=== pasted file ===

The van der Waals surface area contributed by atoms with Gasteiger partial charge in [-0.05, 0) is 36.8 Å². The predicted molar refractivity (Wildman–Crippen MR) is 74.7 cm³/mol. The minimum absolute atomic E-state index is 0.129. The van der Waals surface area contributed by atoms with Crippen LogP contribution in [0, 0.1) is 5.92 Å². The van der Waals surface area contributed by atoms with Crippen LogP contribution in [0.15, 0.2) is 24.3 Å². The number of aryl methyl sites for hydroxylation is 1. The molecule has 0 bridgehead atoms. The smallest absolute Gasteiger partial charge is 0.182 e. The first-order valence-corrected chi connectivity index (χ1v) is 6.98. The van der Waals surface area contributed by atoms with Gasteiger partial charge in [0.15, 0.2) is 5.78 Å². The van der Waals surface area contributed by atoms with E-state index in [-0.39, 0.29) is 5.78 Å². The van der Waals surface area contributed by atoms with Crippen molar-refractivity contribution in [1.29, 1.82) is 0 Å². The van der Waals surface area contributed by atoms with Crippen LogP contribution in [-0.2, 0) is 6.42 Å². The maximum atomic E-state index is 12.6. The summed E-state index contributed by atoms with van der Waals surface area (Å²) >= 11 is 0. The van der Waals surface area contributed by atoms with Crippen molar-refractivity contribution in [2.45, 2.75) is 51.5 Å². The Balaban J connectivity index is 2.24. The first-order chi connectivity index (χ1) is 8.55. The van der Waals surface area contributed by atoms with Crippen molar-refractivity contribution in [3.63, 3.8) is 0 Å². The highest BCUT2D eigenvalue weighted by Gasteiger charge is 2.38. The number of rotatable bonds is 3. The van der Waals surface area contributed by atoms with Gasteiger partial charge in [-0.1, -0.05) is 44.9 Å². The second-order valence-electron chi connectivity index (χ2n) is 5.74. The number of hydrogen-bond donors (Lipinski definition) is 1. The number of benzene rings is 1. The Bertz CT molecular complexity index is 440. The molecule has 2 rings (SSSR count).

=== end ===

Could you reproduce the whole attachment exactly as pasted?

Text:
The van der Waals surface area contributed by atoms with Gasteiger partial charge in [-0.05, 0) is 36.8 Å². The predicted molar refractivity (Wildman–Crippen MR) is 74.7 cm³/mol. The minimum absolute atomic E-state index is 0.129. The van der Waals surface area contributed by atoms with Crippen LogP contribution in [0, 0.1) is 5.92 Å². The van der Waals surface area contributed by atoms with Crippen LogP contribution in [0.15, 0.2) is 24.3 Å². The number of aryl methyl sites for hydroxylation is 1. The molecule has 0 bridgehead atoms. The smallest absolute Gasteiger partial charge is 0.182 e. The first-order valence-corrected chi connectivity index (χ1v) is 6.98. The van der Waals surface area contributed by atoms with Gasteiger partial charge in [0.15, 0.2) is 5.78 Å². The van der Waals surface area contributed by atoms with E-state index in [-0.39, 0.29) is 5.78 Å². The van der Waals surface area contributed by atoms with Crippen molar-refractivity contribution in [1.29, 1.82) is 0 Å². The van der Waals surface area contributed by atoms with Crippen LogP contribution in [-0.2, 0) is 6.42 Å². The maximum atomic E-state index is 12.6. The summed E-state index contributed by atoms with van der Waals surface area (Å²) >= 11 is 0. The van der Waals surface area contributed by atoms with Crippen molar-refractivity contribution in [2.45, 2.75) is 51.5 Å². The Balaban J connectivity index is 2.24. The first-order chi connectivity index (χ1) is 8.55. The van der Waals surface area contributed by atoms with Crippen molar-refractivity contribution in [3.63, 3.8) is 0 Å². The highest BCUT2D eigenvalue weighted by Gasteiger charge is 2.38. The number of rotatable bonds is 3. The van der Waals surface area contributed by atoms with Gasteiger partial charge in [-0.1, -0.05) is 44.9 Å². The second-order valence-electron chi connectivity index (χ2n) is 5.74. The number of hydrogen-bond donors (Lipinski definition) is 1. The number of benzene rings is 1. The Bertz CT molecular complexity index is 440. The molecule has 2 rings (SSSR count).